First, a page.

a downtown raleigh blog

Girl Rising review

Suma from Girl Rising

Last night I saw the wonderful film, Girl Rising (at the Carolina Theater in Durham). It’s a hybrid—part documentary, part recreated stories—that shares the real-life experiences of nine girls from various parts of the world, many the poorest of the poor, who are fighting for their right to an education. Digging in their heels and voicing their human right to be more than a slave, a disregarded life, an afterthought. Just for being born a girl.

Can you imagine?

You may think the poorest girls around the world account for a small percentage of our global human community, but you’d be wrong. Just think, at Google’s I/O (developer) conference yesterday, on a map of the world the countries where less than 10% of the population has been “touched” by Android were highlighted—it was most countries. Put that in context with these facts:

+ there are roughly 7 billion people on Earth
+ there have been 900 million Android activations worldwide (mainly: North America, Europe, and Australia)
+ Google says they have 4.5 million people still to reach

The point is most of the world is not like us. Most women are born into families and societies that do not value them. The aim of Girl Rising and the 10×10 campaign is to change that. Throughout the film they point out amazing statistics that come down to one big idea: Countries that recognize the untapped potential of their female populations, and invest in them through proper education, boost their economy.

And, a flourishing economy, where men and women are able to contribute to society in a meaningful way and exploratory way, typically means all kinds of things (rights, choices, freedoms, jobs) are going more right than they are wrong.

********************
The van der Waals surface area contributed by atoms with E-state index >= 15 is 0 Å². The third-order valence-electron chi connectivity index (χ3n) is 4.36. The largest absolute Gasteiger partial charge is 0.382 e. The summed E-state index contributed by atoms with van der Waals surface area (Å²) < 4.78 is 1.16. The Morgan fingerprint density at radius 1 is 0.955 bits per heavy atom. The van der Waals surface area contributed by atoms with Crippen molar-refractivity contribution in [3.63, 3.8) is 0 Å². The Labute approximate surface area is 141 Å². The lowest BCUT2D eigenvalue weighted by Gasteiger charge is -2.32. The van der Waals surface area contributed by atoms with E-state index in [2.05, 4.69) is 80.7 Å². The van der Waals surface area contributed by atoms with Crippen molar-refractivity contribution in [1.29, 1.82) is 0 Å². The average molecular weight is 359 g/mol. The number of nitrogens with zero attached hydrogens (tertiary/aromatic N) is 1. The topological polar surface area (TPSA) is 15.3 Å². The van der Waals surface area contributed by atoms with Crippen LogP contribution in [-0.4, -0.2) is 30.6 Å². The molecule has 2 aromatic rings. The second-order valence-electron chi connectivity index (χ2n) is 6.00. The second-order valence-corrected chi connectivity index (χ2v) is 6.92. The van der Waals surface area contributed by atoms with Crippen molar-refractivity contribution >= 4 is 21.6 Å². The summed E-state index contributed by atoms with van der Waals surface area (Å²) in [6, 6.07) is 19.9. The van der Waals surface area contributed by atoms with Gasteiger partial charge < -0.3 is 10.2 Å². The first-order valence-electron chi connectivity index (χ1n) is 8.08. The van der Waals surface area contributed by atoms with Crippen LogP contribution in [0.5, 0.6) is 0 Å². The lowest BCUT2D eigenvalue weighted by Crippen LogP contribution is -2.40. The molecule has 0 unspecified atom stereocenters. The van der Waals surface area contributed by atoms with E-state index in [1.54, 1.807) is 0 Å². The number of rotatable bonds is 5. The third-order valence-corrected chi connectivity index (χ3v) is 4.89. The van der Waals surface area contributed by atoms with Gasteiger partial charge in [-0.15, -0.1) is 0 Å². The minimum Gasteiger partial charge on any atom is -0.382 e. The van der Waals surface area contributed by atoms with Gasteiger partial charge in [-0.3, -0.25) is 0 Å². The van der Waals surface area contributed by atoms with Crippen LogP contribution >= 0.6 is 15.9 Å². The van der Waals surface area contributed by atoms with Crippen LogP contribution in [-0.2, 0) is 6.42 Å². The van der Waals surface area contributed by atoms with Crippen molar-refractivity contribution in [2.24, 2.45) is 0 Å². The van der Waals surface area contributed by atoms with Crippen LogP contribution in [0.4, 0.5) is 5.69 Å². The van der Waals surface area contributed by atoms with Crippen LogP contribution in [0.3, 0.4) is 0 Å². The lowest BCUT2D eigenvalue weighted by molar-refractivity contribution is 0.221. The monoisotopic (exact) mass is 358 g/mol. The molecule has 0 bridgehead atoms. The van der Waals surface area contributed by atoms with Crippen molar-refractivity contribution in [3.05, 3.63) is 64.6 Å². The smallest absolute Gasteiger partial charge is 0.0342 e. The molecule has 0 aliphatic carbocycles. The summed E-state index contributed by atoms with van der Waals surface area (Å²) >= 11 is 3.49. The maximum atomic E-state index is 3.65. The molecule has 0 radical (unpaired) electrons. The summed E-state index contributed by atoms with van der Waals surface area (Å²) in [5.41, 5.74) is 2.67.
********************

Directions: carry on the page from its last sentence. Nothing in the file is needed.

Azmera Girl Rising

By educating women, countries and societies are able to truly and easily solve issues relating to disease and violence. By educating women we allow the natural flow of life to happen and wrongs to be made right again.

We’re all responsible for that. 

See the film, join the 10×10 campaign, or donate $5.

P.S. Remember Malala? The brave Pakistani girl who called education the light that brightens up girls’ lives and was then shot in the head by the Taliban? She’s recovering now and going back to school soon, but horrible violence is escalating across Pakistan (report from Gordon Brown, former UK prime minister).

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2 Responses to “Girl Rising review”

  1. Renpark John

    Enjoyed your review of “Girl Rising”, and I follow your blog! Keep it up, Jen!

    Reply

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